A well-tested pattern for building an online game backend uses a relational database, such as MySQL. This database stores game world state and essential persistence data. For basic session-based games, the database holds nothing more complicated than the final results of matches. For large, persistent-world, massively multiplayer online (MMO) games, it may be a hugely complicated set of interrelated tables holding player progression and inventory. The speed of queries in the database layer of your backend directly affects the user's experience of responsiveness in the game client.
Although this pattern is familiar, most game development teams don't have a dedicated database administrator, and as the database grows in size and the relationships it models grow in complexity, administration can become a task that many teams would rather delegate. For small- to medium-sized, asynchronous, turn-based mobile games, a database such as Google Cloud SQL can be an excellent choice. Cloud SQL for MySQL Second Generation offers a fully hosted and managed instance of MySQL with solid performance, minimal operations, and automated backups.
Service-fronted database pattern design
The microservices paradigm is useful for mobile game database backends. A common design is to have the database fronted by a database service, which is formed by a pool of worker processes that accepts query requests from the game frontend, runs those queries against the database, and returns the results.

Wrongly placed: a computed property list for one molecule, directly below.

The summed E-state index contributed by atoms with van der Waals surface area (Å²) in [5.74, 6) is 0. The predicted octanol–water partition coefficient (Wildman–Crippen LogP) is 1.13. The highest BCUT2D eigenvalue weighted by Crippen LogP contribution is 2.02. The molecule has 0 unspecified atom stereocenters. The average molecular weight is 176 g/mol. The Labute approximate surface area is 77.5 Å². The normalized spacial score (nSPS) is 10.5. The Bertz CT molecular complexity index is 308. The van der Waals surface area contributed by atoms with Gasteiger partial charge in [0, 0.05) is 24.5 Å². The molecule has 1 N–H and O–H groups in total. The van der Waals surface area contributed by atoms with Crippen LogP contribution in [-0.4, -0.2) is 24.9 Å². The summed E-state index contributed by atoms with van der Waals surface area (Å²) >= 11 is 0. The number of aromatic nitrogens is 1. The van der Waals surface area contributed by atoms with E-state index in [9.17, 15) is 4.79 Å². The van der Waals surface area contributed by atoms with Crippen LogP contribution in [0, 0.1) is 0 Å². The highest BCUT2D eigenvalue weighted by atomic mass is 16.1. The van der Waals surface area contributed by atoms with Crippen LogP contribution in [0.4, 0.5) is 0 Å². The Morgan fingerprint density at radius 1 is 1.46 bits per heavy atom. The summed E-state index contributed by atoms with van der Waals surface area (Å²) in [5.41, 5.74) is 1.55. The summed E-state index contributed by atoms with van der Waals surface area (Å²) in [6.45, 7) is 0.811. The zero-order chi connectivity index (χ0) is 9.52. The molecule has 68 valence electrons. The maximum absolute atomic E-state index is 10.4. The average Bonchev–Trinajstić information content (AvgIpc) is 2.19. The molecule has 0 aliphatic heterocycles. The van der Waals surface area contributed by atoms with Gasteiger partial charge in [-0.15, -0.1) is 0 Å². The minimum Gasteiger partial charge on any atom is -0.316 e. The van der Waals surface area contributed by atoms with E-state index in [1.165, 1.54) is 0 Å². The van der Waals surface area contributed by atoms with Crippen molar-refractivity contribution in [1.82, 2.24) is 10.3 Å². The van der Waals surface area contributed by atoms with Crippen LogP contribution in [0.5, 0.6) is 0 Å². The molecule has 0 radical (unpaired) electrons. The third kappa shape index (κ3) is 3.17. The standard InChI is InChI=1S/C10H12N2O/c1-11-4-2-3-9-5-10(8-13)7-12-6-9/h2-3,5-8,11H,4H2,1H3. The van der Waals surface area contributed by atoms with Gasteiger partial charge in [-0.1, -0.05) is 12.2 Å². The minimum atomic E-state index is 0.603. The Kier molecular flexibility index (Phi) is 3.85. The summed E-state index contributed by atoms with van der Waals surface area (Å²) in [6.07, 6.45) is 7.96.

Advantages of the service-fronted database pattern
Having an intermediary service query the database on behalf of your game servers has several advantages:
- Increased availability — Databases often limit the number of concurrent connections. Using a service decouples the number of game servers that can make requests to the database from the maximum connections allowed.
- Fault tolerance — Database services can be built to temporarily process requests if the database experiences an issue.
- Optimized requests — A database service can optimize database
- Query validation.
- Query prioritization.
- Query rate flow control.
- In-memory, read-through caching.
- Database abstraction — As long as the service contract is fulfilled, the database service and the database backing it can be replaced without modifications to the frontend game servers. This design makes it possible to use different databases in development or QA environments, or to migrate to a different database technology in production.
A service-fronted database pattern for games
The following diagram illustrates how you can build a robust service-fronted database pattern using Google Cloud Platform services.
A robust service-fronted database pattern can be built using the following components:
Dedicated game servers/frontend — Game client applications connect directly to the game servers, making them a frontend service. Dedicated game servers are typically custom executables, built with the game engine, that need to run on virtualized hardware such as Google Compute Engine VMs. If you are writing a game where the online interaction can be modeled with HTTP-style request/response semantics, Google App Engine is also a good fit.